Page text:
6.11.2008

Do you need a glass of water or...a time machine?

When Megan was in first grade, her class had a reading contest. There were all kinds of little doodads – stickers, pencils, and the like – for prizes at each level, like for 25 books, 50 books, etc. But the grand prize was a gold medal. You got the gold medal when you finished reading 120 books. Megan ended up reading more than 135 books. She was one of the top readers in the class, if not the top reader.


When Megan was in fifth grade, her teacher told me during parent-teacher conference that she was not paying attention in class and therefore not always completing her assignments. The reason?


“She’s always reading. More than once I’ve caught her reading a book hidden in her lap,” he said, making it sound like he’d found drugs on her or something. “She reads when she should be listening to the lesson.”


I wanted to say to him, “Maybe if you were a more interesting teacher, she’d feel inclined to listen.”


Then he went on for a while about a low math test score she had or something, but I didn't hear him because I was reading a book hidden in my lap.


Okay, not really, but I wish.


And thus we see the change in the educational establishment’s attitude toward reading in just a few short years. I think it would be nice if the world appreciated and encouraged reading like Megan’s first grade teacher did. Yes, reading is its own reward, and I think people who read regularly understand this. What I mean is, I think it would be nice if the world gave you stuff for reading like Megan’s first grade teacher did. In other words, I wouldn’t mind a gold medal, not if it were made of real gold. But I think that, if there were such a reading program sponsored by the world, and since this program would be for people who’ve already finished school, the rewards should be more practical, geared toward a real-world application. With this view in mind, here’s how I envision the program:


The Rules


1. You have to actually finish the book

2. Books you read during elementary and high school don’t count unless I say so

3. The following reading material also doesn’t count:

  • Self-help/beauty/diet books by celebrities
  • Harlequin/Silhouette/whatever books, those stupid paranormal romances about seductive werewolves or whatever, and anything by Nora Roberts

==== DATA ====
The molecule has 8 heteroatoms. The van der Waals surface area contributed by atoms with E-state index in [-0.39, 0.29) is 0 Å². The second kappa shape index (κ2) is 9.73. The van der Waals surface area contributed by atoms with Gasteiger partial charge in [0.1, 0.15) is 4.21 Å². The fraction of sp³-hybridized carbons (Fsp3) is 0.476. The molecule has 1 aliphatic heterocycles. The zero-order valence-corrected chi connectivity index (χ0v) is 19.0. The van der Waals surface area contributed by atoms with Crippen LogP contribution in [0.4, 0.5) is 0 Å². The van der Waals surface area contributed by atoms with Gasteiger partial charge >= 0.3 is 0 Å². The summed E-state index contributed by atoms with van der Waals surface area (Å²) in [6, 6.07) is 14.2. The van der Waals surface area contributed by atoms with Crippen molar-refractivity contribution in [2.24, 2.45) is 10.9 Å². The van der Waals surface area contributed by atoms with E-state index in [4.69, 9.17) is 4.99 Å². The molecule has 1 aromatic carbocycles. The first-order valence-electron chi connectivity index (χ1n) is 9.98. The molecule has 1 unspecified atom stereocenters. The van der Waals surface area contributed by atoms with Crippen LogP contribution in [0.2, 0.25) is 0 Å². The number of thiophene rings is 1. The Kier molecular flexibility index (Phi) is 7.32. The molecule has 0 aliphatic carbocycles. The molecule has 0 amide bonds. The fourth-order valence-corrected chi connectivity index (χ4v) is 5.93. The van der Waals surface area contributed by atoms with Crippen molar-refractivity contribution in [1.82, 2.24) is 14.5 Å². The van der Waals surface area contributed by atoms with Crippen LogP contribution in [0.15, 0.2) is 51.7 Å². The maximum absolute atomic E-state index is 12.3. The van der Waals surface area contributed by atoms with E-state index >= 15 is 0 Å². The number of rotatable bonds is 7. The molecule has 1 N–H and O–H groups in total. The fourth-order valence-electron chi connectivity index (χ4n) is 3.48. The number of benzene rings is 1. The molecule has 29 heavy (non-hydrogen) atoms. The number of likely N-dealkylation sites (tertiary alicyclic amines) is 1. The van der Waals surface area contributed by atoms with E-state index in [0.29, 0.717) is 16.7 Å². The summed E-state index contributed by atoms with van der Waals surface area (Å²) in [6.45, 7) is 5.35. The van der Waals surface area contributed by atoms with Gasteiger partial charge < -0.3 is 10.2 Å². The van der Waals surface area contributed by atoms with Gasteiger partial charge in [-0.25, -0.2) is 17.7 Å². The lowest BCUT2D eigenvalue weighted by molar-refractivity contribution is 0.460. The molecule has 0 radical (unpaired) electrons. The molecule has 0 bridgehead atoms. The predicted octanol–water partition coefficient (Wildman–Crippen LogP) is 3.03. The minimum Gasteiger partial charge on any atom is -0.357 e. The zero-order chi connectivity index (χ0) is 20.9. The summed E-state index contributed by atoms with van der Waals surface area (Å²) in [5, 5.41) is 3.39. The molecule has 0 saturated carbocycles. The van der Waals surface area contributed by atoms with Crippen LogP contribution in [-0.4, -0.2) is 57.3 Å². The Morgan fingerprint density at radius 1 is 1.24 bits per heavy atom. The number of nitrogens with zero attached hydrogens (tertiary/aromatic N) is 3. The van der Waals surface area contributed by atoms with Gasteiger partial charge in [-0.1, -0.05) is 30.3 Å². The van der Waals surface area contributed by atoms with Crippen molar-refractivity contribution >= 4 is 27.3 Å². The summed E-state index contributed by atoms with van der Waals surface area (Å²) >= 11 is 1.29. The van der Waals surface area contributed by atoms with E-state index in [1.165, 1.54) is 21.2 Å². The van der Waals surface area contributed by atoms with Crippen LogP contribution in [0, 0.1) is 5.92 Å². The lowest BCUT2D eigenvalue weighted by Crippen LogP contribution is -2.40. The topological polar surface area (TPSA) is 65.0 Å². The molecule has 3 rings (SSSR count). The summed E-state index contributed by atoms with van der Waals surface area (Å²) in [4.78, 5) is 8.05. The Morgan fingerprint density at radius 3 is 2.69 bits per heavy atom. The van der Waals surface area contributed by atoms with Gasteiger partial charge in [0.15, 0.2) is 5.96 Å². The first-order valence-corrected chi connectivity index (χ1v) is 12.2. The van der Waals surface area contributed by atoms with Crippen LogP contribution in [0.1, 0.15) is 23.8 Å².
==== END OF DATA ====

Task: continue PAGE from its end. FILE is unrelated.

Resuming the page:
• Picture books, unless you’re reading them to a child, and then you have to read 42 of them to count for one book
  • Magazines
  • Books on tape
  • The Celestine Prophecy

The Prizes


Naturally, the more books you read, the better the prizes. Also, since the US dollar isn’t doing so well right now, and since this would be a world-sponsored contest, payment in Euros should probably be an option. Anyway, here are the prizes:


1. For reading 100 books, you receive a chocolate mint and a certificate that says you’ve done no more than is expected of you.



2. For reading 500 books, you receive everything from the 100-book level plus a mint signed first edition of any book published since 2000, a pair of Thurber Dog bookends, a $50 gift certificate to the bookstore of your choice, and a $25 gift certificate to your favorite dessert shop.





3. For reading 1000 books, you receive everything from the 500-book level plus a mint signed first edition of any book published since 1900, a cool Floto briefcase/bookbag, a $250 gift certificate to a restaurant of your choice, and a crisp clean $100 bill.




4. For reading 5000 books, you receive everything from the 1000-book level plus a mint signed first edition of any book ever published, a $500 gift certificate to the department store of your choice, and a crisp clean $1000 bill.



5. For reading 10,000 books, you receive everything from the 5000-book level plus a mint so you can buy whatever first editions or desserts or dinners at a restaurant or whatever you want.



6. For reading 50,000 books, you receive everything from the 10,000-book level plus a time machine, so you can go back in time and buy all the mint first edition books you want, and get them signed in person.



Notice: Use of the time machine for changing the course of history is strictly forbidden, except if you want to make sure your daughter gets a different 5th grade teacher.

4 comments:

jared & megan said...

How do we know that if I had had a different 5th grade teacher that my future would not have been changed?? It very well could have, ya know. But probably not that much. I loooove those prizes!! We wants them, precious.

Shannie said...

well MY fifth grade teacher was very understanding of MY book-hidden-in-lap habits. He knew well what I was doing and just smiled and continued with the math lesson. Of course, I think he only caught me once, but I was his favorite, so if he caught me more than once he didn't say anything. And the books I was reading at the time was Harry Potter 3. So he might've been sympathetic since it just came out.
P.S. I love your idea for a reading contest. How long do you have? How about a free airplane pass thing so you can go all over the world and WRITE YOUR OWN BOOKS?? I think that's a good prize too.

Marlyse & Kenny said...

I did not know that about Megan! That is so funny,
I think that's awesome. You're prize ideas are great!

Brian & Veronica said...

you're hilarious. I don't think that can be said too many times. Tell me, if I read all those books will I be as funny as you?